Has it really been 28 years since I toured China and it’s archives with the Society of American Archivists?
Touring China in 1986 was one of those experiences of a lifetime for me. Karen Stuart, who worked at the Maryland Historical Society before going to the Library of Congress in 1990, was my roommate which was great because Karen had been on the earlier China tour and knew the ropes. Out of those on the trip, Karen is the only one I reconnected with via Facebook.
It broke my heart to learn Karen has passed – a huge loss for the LOC and all of us fortunate to have crossed paths with Karen.
To cheer myself up in this loss, I try to picture her in heaven laughing with other China trippers who went before her including Smithsonian Archivist, Chinese language expert, and trip leader William “Bill” Moss; sixth Archivist of the United States Dr. Robert M. Warner; NARA Archivist Linda Henry, Karen’s father Mason Stuart, and possibly others whose passing I missed.
Thanks, Karen and other China trippers, for helping make that trip special. And remember, China trippers, Karen has invited you to our room for an evening of comedic Arkansas/China trip trivia where everyone wins. The prizes are things I don’t want to lug back to the U.S. like that fluffy little panda change purse. (Yes, if you win – and you will – you have to take it!!!) If I’m a little late, sing about the Qufu China Choo-Choo and tell trip stories (like the horribly rainy day Ed Weldon bought us all dry socks – I still have mine!) until I get there!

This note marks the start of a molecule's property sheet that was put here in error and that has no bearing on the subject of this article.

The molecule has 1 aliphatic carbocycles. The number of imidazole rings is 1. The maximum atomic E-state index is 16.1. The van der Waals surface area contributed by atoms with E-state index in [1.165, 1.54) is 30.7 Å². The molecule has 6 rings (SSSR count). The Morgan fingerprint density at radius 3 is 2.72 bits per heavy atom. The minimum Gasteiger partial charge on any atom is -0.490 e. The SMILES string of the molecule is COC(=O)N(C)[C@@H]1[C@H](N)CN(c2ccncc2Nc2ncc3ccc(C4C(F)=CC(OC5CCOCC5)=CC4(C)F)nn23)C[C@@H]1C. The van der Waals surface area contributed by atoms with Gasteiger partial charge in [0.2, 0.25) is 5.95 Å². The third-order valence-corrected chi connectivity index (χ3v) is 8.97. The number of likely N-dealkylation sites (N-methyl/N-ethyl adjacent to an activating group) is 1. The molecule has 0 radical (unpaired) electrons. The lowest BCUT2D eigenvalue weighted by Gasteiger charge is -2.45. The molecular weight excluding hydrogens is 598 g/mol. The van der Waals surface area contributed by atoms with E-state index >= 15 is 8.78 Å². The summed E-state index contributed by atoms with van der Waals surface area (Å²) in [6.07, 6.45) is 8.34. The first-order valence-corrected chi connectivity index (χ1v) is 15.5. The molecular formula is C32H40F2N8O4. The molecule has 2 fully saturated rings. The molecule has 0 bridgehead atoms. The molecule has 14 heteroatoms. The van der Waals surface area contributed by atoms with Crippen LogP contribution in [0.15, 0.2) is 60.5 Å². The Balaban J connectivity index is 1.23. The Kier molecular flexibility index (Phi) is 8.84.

Joan Rivers, born in 1933 according to Wikipedia. According to We Killed: The Rise of Women in American Comedy, Rivers, who wanted to be an actress, fell into comedy because she could make a little money at night after hitting agents all day in the mid-60s. She was the first woman who was part of “the new confessional wave.” Today the Barnard College graduate hosts the Fashion Police on E! and sells her own line on HSN. Catch Joan on her YouTube series, In Bed With Joan, or read about her in her own words in her newest book, Diary of a Mad Diva.
The handyman arrived thirty minutes before he said he would. From my viewpoint, that’s a very good sign. I need a few boards replaced. When you have an older frame home, the routine, at some point, is going to be rot, replace, paint.
“See that wood,” he said pointing at remaining original boards used ca. 1950 to build my home. I nodded. “It’s better than that wood,” he said pointing to newer boards replaced since I’ve owned the home.
Someone pointing to something older that’s better than something new is music to the ears of a sexy-generian. I clarified the cost again.
“You’ve got the job,” I said.